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There is no doubt that these are testing times for family lawyers. From April 2013 access to legal advice in family cases was drastically limited. Many firms undertaking legal aid made plans to adapt their businesses to survive the changes; sadly some did not survive at all. But what of clients? Why would they prepare for the reduction in availability of legal aid? The simple answer is that they would not. Anecdotally there are reports of overwhelmed law centres and Citizens Advice Bureaux (who have also been affected by the cuts) and of queues of people seeking much needed advice. Despite press reports of ‘self interest’ by family lawyers, the reality is most are concerned that those in need of help may no longer have somewhere to go for advice. Turning away people in need goes against the grain. The launch of the Resolution scheme ‘Family Matters’ provides another option.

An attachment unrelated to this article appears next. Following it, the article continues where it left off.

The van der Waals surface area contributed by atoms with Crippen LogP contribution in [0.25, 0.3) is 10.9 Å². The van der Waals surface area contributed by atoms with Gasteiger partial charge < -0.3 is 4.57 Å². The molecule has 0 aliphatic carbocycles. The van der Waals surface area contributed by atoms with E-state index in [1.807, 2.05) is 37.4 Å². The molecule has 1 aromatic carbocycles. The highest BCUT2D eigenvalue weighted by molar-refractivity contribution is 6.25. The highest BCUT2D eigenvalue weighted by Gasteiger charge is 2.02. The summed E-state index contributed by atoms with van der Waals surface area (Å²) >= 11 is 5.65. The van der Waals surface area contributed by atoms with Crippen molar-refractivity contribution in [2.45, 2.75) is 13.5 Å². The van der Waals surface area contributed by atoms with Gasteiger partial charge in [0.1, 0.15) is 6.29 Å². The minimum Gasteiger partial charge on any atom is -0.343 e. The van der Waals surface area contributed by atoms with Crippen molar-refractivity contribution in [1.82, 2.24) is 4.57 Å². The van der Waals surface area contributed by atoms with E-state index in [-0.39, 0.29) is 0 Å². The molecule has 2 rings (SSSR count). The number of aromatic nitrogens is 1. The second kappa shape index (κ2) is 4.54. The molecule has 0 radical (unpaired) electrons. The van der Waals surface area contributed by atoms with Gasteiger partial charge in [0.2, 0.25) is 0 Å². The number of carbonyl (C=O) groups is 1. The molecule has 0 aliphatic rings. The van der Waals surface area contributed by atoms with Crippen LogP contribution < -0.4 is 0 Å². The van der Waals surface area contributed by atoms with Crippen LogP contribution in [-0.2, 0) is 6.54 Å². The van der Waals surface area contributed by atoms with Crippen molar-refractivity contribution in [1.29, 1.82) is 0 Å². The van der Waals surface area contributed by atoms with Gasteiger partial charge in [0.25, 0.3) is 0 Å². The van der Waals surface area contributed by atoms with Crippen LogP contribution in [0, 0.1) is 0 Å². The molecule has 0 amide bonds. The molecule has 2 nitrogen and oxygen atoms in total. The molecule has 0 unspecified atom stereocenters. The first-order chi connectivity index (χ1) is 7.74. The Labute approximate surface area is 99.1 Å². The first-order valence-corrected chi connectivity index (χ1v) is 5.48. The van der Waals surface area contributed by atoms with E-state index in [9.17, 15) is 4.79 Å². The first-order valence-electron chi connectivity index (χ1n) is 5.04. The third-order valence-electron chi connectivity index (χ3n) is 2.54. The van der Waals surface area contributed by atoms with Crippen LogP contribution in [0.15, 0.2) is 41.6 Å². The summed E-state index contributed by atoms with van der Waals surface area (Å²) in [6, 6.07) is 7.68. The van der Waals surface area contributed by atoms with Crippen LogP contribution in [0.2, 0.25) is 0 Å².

In July 2012 the Department of Work and Pensions (DWP) launched an innovation fund to provide funding to organisations looking to offer advice and information to separated parents in new ways. The purpose was to fund pilot schemes to support parental collaboration and encourage independent agreements without the need for statutory intervention or court proceedings. The overall aim was to reduce costs on the state and to minimise conflict for the benefit of the family and any children.
Resolution has always been active in dispute resolution and developments within family law and as such was ideally suited to develop a pilot scheme to support separated parents. Because of their expertise in this area, and the creativity of their approach, their bid to run the service Family Matters was successful and Resolution was awarded £650,000 to offer the scheme, which would be hosted within three law firms based in Newcastle, Oxford and Crewe. The service is provided free of charge to those whoare eligible.
Conflict and conciliation
Resolution has long advocated that parental collaboration is the key to reducing
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